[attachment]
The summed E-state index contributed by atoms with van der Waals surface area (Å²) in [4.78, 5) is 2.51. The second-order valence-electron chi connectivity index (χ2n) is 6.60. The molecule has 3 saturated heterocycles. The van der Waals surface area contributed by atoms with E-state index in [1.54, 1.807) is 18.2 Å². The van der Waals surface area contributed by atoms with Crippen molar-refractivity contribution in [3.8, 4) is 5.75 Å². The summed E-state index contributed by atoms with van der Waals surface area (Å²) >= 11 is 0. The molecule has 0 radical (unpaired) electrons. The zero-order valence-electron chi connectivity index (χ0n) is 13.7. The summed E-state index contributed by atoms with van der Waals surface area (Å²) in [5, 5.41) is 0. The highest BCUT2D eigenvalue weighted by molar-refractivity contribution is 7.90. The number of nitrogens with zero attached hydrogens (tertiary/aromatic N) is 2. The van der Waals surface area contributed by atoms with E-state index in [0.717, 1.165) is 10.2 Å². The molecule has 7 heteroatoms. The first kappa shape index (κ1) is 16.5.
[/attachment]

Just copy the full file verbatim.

The summed E-state index contributed by atoms with van der Waals surface area (Å²) in [4.78, 5) is 2.51. The second-order valence-electron chi connectivity index (χ2n) is 6.60. The molecule has 3 saturated heterocycles. The van der Waals surface area contributed by atoms with E-state index in [1.54, 1.807) is 18.2 Å². The van der Waals surface area contributed by atoms with Crippen molar-refractivity contribution in [3.8, 4) is 5.75 Å². The summed E-state index contributed by atoms with van der Waals surface area (Å²) >= 11 is 0. The molecule has 0 radical (unpaired) electrons. The zero-order valence-electron chi connectivity index (χ0n) is 13.7. The summed E-state index contributed by atoms with van der Waals surface area (Å²) in [5, 5.41) is 0. The highest BCUT2D eigenvalue weighted by molar-refractivity contribution is 7.90. The number of nitrogens with zero attached hydrogens (tertiary/aromatic N) is 2. The van der Waals surface area contributed by atoms with E-state index in [0.717, 1.165) is 10.2 Å². The molecule has 7 heteroatoms. The first kappa shape index (κ1) is 16.5.